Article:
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Santa Monica City Council Approves 5 Percent Hike in Water Rates for This Year

Santa Monica Real Estate Company, Roque and Mark

Pacific Park, Santa Monica Pier

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Harding, Larmore
Kutcher & Kozal, LLP

Convention and Visitors Bureau Santa Monica

By Niki Cervantes
Staff Writer

February 26, 2016 -- The Santa Monica City Council Tuesday approved a 5 percent hike in City water rates after its officials said unanticipated savings – despite the severe drought -- meant customers could avert the even bigger increase of 9 percent originally given the nod last year.

“We have managed to manage our water well,” Council Member Kevin McKeown told his colleagues as they discussed the City’s Water Fund at Tuesday’s regular meeting at City Hall.

The Council voted 6-0 for the rate increase. Council Member Terry O’Day was absent.

Customers will see the lower rate increase on their March bills, which reflect the first months of 2016, City officials said.

Reviewed annually, the rate could return to nine-percent next year, officials said, particularly if the four-year drought drags on.

“We continue to hope and pray for some significant rain,” Water Resources Manager Gilbert Borboa said at the meeting. “Do the rain dance.”

What the Council vote means is that a single family at the water system’s First Tier pays $2.87 per 100 cubic feet of water this year, compared to current rate of $2.73 per 100 cubic feet of water.

With a nine-percent rise, the rate would have jumped to $2.98, said Martin Pastucha, Public Works Director.

A family at the Fourth Tier now plays $9.59. At a five-percent hike, the rate will be $10.07; at nine-percent, the rate would have inched up to $10.45, he said.

California’s punishing drought – believed to be the worst in modern history here -- has resulted in water agencies statewide pushing up rates even as customers have been forced to use less water or face penalties.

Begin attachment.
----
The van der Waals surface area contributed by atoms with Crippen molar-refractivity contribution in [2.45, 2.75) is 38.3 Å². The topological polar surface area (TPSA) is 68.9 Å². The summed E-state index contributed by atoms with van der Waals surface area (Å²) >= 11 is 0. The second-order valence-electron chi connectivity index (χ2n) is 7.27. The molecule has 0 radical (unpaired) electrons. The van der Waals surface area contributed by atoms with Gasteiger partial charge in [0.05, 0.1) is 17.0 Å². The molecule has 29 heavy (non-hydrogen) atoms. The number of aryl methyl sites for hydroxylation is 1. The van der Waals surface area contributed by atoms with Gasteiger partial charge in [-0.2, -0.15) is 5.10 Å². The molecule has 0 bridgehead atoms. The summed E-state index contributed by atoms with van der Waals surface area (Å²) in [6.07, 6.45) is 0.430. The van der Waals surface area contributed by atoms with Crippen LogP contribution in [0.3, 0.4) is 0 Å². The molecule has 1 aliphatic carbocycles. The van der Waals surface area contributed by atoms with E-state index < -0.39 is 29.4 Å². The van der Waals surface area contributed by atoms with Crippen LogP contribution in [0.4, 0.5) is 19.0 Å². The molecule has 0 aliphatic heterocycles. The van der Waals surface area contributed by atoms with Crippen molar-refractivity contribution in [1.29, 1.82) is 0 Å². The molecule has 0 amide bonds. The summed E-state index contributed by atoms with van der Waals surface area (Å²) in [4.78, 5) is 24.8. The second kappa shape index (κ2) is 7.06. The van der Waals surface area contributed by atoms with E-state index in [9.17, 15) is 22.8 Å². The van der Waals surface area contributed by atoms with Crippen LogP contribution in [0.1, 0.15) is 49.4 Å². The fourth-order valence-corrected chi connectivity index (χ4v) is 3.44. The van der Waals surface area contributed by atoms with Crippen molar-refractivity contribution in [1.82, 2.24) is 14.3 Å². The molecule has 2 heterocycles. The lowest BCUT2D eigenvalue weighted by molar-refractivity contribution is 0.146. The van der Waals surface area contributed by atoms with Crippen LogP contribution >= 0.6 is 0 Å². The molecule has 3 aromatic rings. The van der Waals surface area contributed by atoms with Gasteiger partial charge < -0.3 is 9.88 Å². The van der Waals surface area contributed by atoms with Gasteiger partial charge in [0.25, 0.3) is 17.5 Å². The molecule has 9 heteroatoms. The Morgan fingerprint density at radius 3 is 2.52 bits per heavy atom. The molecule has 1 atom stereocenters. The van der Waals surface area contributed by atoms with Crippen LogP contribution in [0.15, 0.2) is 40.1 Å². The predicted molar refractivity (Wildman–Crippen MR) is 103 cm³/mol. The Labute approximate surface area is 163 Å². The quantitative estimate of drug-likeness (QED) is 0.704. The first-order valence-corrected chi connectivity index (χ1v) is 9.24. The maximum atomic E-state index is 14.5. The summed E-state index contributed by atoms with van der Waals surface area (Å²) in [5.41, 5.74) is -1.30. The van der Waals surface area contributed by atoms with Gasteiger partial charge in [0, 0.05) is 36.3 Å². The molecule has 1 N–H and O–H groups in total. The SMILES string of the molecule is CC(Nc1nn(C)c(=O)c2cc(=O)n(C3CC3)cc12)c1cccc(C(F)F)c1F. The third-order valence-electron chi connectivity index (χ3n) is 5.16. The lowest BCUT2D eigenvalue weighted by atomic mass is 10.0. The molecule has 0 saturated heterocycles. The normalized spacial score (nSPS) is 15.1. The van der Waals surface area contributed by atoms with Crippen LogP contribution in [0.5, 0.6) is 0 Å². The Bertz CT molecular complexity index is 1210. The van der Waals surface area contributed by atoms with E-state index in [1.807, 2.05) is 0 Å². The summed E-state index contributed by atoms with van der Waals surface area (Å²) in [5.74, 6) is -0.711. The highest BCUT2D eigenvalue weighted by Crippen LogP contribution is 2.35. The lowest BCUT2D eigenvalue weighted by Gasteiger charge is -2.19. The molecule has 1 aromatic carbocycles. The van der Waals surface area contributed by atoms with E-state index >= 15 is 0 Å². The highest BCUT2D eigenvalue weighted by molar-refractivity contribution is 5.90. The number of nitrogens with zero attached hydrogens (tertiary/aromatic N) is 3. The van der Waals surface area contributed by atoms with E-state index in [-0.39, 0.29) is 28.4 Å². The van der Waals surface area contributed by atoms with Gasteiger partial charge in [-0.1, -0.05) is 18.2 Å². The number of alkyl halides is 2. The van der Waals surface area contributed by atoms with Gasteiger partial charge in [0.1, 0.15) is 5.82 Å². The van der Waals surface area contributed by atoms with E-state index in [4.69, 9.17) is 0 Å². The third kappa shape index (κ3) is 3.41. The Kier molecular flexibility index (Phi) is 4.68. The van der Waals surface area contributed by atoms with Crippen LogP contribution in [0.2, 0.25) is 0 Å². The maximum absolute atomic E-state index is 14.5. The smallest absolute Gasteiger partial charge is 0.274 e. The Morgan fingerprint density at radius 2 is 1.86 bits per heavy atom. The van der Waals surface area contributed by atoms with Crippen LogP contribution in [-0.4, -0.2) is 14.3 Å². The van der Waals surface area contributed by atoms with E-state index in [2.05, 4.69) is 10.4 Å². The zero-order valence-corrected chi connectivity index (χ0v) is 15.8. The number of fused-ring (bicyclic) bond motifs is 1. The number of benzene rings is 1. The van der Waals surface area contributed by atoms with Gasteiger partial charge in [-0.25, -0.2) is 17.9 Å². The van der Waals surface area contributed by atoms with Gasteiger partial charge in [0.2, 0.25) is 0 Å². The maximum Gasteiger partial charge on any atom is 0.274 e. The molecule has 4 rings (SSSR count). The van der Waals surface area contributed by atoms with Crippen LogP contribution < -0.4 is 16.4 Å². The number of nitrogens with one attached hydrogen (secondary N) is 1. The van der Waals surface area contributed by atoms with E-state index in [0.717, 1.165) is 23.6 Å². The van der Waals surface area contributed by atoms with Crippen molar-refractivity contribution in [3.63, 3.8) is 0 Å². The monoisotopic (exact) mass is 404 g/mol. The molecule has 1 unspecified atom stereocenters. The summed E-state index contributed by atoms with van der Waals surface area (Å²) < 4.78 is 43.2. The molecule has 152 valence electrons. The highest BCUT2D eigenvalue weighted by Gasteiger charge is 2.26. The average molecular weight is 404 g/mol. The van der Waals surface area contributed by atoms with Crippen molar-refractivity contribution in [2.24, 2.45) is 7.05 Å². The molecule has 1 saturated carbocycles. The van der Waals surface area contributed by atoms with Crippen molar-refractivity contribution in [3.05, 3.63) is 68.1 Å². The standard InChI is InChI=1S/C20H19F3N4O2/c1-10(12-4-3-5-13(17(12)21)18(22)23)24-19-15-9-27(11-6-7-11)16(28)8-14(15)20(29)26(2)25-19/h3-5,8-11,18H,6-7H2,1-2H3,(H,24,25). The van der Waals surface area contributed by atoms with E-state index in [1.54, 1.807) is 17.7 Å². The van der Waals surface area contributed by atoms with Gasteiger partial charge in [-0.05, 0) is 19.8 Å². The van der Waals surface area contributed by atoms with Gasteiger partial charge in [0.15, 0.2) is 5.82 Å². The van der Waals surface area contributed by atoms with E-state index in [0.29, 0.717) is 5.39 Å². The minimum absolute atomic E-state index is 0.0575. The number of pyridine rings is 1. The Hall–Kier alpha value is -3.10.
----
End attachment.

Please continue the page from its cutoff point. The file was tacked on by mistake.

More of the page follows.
Santa Monica began inching toward double-digit hikes for water last year after officials forecast that the Water Fund, which was $46 million in fiscal 2014-2015, was going to sink into the red soon because of higher costs for water, big infrastructure projects and revenue for staff.

There was little comment Tuesday about rise in rates -- a change from the crowd that turned up to complain last February as the City Council was adopting its five-year plan of 9 percent hikes in the water rate annually.

Also on the table at that time were 13 percent annual increases.

More than 20 people showed up that night, and about 4,600 wrote to the Council to protest the higher rates, as well as the Council’s aggressive plan to have a self-sufficient water supply by 2020.

“We made, I though, a courageous decision,” McKeown said in recalling that night a year ago.

Only a handful of people turned out this Tuesday. The most prominent was a member from a water advisory committee working with the City who suggested that the rates be analyzed every six months, instead of annually.

That idea will be considered, officials said.

Santa Monica’s Water Fund is comprised entirely of revenue from water use and sewers, Borboa said. About 30 percent of the water used in the City is imported from the Metropolitan Water District. The City paid about $5.5 million for that water last fiscal year – a price that has risen about five percent annually in recent years, he said.

The rest of Santa Monica’s water comes from groundwater

About $16 million of its Water Fund goes for employee wages and benefits, the single-biggest expense for the fund.

Wages, Borboa said, have increased at the cost of inflation recently. He said he didn’t know how much costs have increased specifically for benefits. Historically in California, both wages and benefits for public employees often outpace inflation.

According to City water authorities, the savings that funded the new lower water rate hike came primarily from customer conservation – water use dropped a whopping 22 percent as of June – and less money needed for capital improvements.

Pastucha says that some big projects finished early and others were delayed, racking up significant savings. Such projects will still cause the Water Fund to shrink to about half its current size in coming years, but he said the City will be able to retain a healthy emergency reserve nonetheless.

In his Council appearance, Borboa also noted that as part of the City’s expansive water-preservation campaign it is also using grant money to conserve runoff and to recycle water back into the aquifer.“We do what we can,” said Council Member Ted Winterer.

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